You didn't say whether or not you would have kids with you. Stake out your spot early 6:30am is a good time to get there, if it is extremely cold, make sure you are dressed appropriately. Have someone relieve you about 7:30 go get some coffee to warm up, get everyone to the spot by 8:30 parade starts at 9:00.
It is fun to watch the preparations for the parade, get the kids to the street where they start (up in the 80's, i think they give you the parade route online. You can get up close to the balloons and the floats and even Santa! Personally I prefer standing near the beginning of the parade, since you get to get out of there earlier and can go back to your hotel and watch the end on TV. I also usually stay near the beginning of the parade route, because it is easier to get to everything on foot (Beacon Hotel was my favorite)
We were fortunate enough whilst we were in New York to be there for thanksgiving.
We couldn't come all this way without seeing it but be warned if you go be prepared for the crowds. I wouldn't wear your best shoes as your feet are bound to be trampled on and have prams pushed over them like mine did!
Some of the balloons were amazing! - and children would love it. Unfortunately because of the crowds (and i am only small!) I couldn't see the floats, you probably have to get there mega early to get the best spots here.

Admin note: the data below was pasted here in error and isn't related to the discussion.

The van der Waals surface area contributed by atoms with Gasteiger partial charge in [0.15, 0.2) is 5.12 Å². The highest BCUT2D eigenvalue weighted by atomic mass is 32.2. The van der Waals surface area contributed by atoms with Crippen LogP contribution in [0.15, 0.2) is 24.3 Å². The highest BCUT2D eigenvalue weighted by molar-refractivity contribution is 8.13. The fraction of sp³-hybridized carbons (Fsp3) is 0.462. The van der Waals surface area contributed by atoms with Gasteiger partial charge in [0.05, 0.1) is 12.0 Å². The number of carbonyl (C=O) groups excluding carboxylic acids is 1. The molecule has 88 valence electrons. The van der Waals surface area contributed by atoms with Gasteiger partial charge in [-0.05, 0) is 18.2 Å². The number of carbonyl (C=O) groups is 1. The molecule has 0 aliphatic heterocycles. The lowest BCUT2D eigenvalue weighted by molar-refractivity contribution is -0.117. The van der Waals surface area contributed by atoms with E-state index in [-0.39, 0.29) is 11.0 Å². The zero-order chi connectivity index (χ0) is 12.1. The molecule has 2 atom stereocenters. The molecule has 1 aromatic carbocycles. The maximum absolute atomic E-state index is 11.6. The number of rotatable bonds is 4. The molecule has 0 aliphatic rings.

We watched it at Bryant park as it runs down 7th Avenue.
Wouldn't have missed it for the world! The atmosphere was great as everybody was in such a happy mood!
Word of warning - toilets are few and far between and some places are not too keen on you just using their facilities so grab a coffee to keep warm and use the loo at the same time (sorry should say Bathroom - some people may not understand my british terminilogy for a toilet!)
The Halloween Parade takes place on October 31 every year and begins at 7 p.m. and lasts until 10 p.m. It starts on Sixth Avenue at Spring Street, and continues north along Sixth Avenue to 23rd Street.
Nearly 50,000 people participate in the annual Halloween Parade, including costumed marchers, puppeteers, bands and more. Anyone who is interested in participating in the Halloween Parade can -- just arrive at the beginning of the parade between 6:30 and 8 p.m and you can join the fun. It's a New York City tradition since 1973, New York's Village Halloween Parade is the largest Halloween celebration in the world. The parade features puppets, marchers and marching bands, as well as a limited number of floats and cars. New York's Village Halloween Parade is the only night time parade in New York City and is a fun and unique way to celebrate Halloween.